Shepard Smith was the rare voice of reason during the most fevered hours of the Ebola madness that temporarily gripped the nation this month. The Fox News anchor dedicated four minutes of a newscast to explaining what had been evident once you took a deep breath.

The Ebola epidemic sweeping across three West African nations was not sweeping across the United States, he said. One person died. He got sick overseas. Two nurses caring for him were isolated. One has been released. (Another doctor is now being treated in New York.) Those hyping fear of the deadly virus in the media were being “very irresponsible,” Smith said, and if you wanted to do something, get a flu shot. “Unlike Ebola, flu is early transmitted. Flu … killed 52,000 Americans last year alone.”

Four minutes is an eternity on cable news but such was the height of the hysteria that Smith thought it wise to offer a significant corrective. This despite his network’s strenuous efforts to compete for panicked viewers with CNN, which satirist Andy Borowitz quipped was changing its slogan from “The Most Trusted Name in News” to “Holy Crap, We’re All Gonna Die.” And because peak Ebola was happening just before the midterm elections, President Barack Obama decided to create a new position—a so-called Ebola czar—to mute accusations, from Republicans and Democrats, that he’s not doing enough. Obama appointed Ron Klain, a Washington insider, to be his point man. The Pentagon also announced a military rapid-response team to aid in dealing with any sign of epidemic.

This was probably the right thing to do, politically and practically. Ebola is a scary disease that kills in horrible ways. (Once you show symptoms, you’re already dying.) Therefore, a president must project calm, cool and command. Say what you will about the chief executive but Obama has, always has, projected such traits, which is reassuring to those naturally and understandably concerned about themselves and the welfare of their children.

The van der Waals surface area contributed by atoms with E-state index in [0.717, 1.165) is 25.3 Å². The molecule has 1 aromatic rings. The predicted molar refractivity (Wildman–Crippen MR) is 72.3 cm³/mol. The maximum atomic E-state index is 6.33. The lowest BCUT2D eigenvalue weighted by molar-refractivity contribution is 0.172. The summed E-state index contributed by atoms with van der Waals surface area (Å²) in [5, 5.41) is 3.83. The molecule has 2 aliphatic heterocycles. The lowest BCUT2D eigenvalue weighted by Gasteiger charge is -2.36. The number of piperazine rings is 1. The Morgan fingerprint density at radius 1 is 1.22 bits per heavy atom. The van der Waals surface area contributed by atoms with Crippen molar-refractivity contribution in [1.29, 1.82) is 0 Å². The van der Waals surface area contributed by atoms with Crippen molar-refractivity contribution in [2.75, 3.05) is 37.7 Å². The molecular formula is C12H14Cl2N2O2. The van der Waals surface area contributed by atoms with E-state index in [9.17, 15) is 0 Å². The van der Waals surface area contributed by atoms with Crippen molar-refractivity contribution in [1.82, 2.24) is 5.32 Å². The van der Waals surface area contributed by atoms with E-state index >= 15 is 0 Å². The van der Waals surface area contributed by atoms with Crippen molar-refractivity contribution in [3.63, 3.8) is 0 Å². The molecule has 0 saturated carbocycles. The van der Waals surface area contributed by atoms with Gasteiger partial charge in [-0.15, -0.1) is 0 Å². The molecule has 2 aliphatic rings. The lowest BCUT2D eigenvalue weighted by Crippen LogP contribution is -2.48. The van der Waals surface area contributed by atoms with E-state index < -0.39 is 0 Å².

Politically, he didn’t have much choice but to act. The Republicans have been bludgeoning him with the issue, as is their wont. For the conservatives who dominate today’s GOP, any time government doesn’t work perfectly is an affirmation of their belief that government doesn’t work at all. And their loud calls for the president to do something, anything, belie their traditional claim that most problems can be best solved without the help of a meddling federal government.

Such principled incoherence might be ignored if not for the impact it’s having on the Democratic chances in November. Congressman Bruce Braley is in a tight Senate race in Iowa. During a congressional hearing, he said: “I’m greatly concerned … that the administration did not act fast enough.” Senator Kay Hagan of North Carolina is just three points ahead of her Republican challenger according to one poll. She announced recently that she supported Republican calls for flight bans from West Africa, where the Ebola outbreak is worst. (The government has since announced that incoming flights are to be restricted to five airports.)